If I had my druthers, I’d live in a house with a large back deck that overlooks a wooded marsh with some open water. I could spend my waning years taking in the cycle of seasons and observing the wildlife that often makes marshes such dynamic ecosystems. I get a bit of that experience each spring when I take a sling chair, a camera, and my binoculars to a high spot that has a number of great vista points overlooking a large marsh hardly a half mile from the RBC building.
It’s a deliberately and expensively preserved wetland surrounded by hotels, factories, office buildings, Costco, Staples, Target, Starbucks, and Dick’s Sporting Goods. All of these buildings went up after the Clean Water Act, and that required saving the marsh. Now many of the establishments around it actually celebrate it—some with groomed overlooks that had to cost thousands of dollars.
Typical featured players are tree swallows, red-winged blackbirds, carefully tended mallard, Canada goose, and mute swan families—all dashing on and over the water looking for insects or aquatic plants. In the center of it are some low shrubs that provide nesting spots for about a half-dozen great blue herons–birds that usually nest in high trees in large colonies. It’s a virtual bird metropolis. Saving that urban natural area has turned it into a treasure, and an easy-to-reach spot where this grandpa can take his grandchildren to see wildlife close-up and to ponder its biblical meaning: Psalm 104.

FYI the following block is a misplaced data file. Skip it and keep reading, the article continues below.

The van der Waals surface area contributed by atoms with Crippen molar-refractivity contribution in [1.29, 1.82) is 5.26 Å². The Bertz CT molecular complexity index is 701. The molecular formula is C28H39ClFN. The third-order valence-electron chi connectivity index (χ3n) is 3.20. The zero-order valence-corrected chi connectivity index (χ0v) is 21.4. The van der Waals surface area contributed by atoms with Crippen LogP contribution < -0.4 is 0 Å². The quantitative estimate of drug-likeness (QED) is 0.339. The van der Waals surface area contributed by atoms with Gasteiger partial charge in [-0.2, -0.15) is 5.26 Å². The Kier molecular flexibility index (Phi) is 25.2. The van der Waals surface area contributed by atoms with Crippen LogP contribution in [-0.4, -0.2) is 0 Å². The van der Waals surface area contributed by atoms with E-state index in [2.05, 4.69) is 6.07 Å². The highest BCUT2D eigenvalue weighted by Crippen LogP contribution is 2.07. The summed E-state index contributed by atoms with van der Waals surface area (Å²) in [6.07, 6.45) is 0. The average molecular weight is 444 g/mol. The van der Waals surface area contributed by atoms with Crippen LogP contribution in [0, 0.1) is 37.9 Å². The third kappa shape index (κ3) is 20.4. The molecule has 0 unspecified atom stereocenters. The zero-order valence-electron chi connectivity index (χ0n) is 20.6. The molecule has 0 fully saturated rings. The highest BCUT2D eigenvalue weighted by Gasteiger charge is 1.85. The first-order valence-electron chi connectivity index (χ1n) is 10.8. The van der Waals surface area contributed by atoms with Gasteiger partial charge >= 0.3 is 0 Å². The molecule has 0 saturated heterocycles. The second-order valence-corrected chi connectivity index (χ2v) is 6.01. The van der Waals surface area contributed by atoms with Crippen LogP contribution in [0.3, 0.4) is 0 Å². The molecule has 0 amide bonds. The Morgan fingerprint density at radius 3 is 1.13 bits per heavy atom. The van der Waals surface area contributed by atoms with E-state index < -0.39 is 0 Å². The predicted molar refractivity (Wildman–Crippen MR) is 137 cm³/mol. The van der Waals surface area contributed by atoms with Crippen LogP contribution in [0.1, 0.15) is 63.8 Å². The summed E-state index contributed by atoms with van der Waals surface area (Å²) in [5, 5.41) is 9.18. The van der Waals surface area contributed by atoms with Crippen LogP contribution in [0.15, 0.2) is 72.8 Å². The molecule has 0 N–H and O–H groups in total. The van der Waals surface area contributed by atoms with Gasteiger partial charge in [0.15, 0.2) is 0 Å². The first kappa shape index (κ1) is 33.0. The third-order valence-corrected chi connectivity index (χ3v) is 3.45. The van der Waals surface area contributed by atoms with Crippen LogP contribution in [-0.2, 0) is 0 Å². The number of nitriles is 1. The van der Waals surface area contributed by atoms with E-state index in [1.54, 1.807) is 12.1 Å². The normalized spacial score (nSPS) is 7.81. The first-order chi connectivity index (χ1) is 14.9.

Dr. Cal DeWitt, professor of ecological studies at the University of Wisconsin and former director of the Au Sable Institute for Environmental Studies, is a good friend—and he [the lucky duck!] lives on a huge marsh: the Waubesa Wetlands. Once when he was campaigning for wetlands conservation and restoration in his township, he came across a couple farmers who told him they didn’t see much value in preserving their wetlands. Dr. DeWitt knew they were both avid pike fisherman. As an ecologist, when he explained to them that pike fingerlings depended upon wetlands for their survival, he won their support.
The truth, however, is that all natural systems are important in God’s scheme of things—the value of most of them not so quickly grasped. That God would care for a sparrow, the humblest and least attractive of birds, ought to be a sign to us that we should not see anything in nature’s community as being valueless or unnecessary. All things in nature are interrelated—a fact well put by John Muir: “When we try to pick out anything by itself we find that it is bound fast by a thousand invisible cords that cannot be broken to everything in the universe. ” Unspoiled wilderness provides us with the best of laboratories in which to learn about these connections. That fact may well have been what Henry David Thoreau had in mind when he said “in wildness is the salvation of the earth.”
Modern science often gives us the impression that we really understand the complexity of wild nature. The truth, however, was stated well by another ecologist: Frank Egler: “[Wilderness ecosystems] are not only more complex than we think, they are more complex than we can think.” It’s in part because of such complex interconnectedness that our planet’s wild areas make us humble—which is the right attitude to have in the presence of our Creator and His priceless handiwork. Maybe we are finally learning how foolish it is to destroy or drastically alter the systems God has put in place for His creatures—creatures that may not mean much to us, yet ones He cherishes and delights in.
The LORD is good to all; he has compassion on all he has made (Psalm 145:9).
Do we have compassion on all He has made—and are we seeking to save and restore those parts of it that we are in great danger of losing.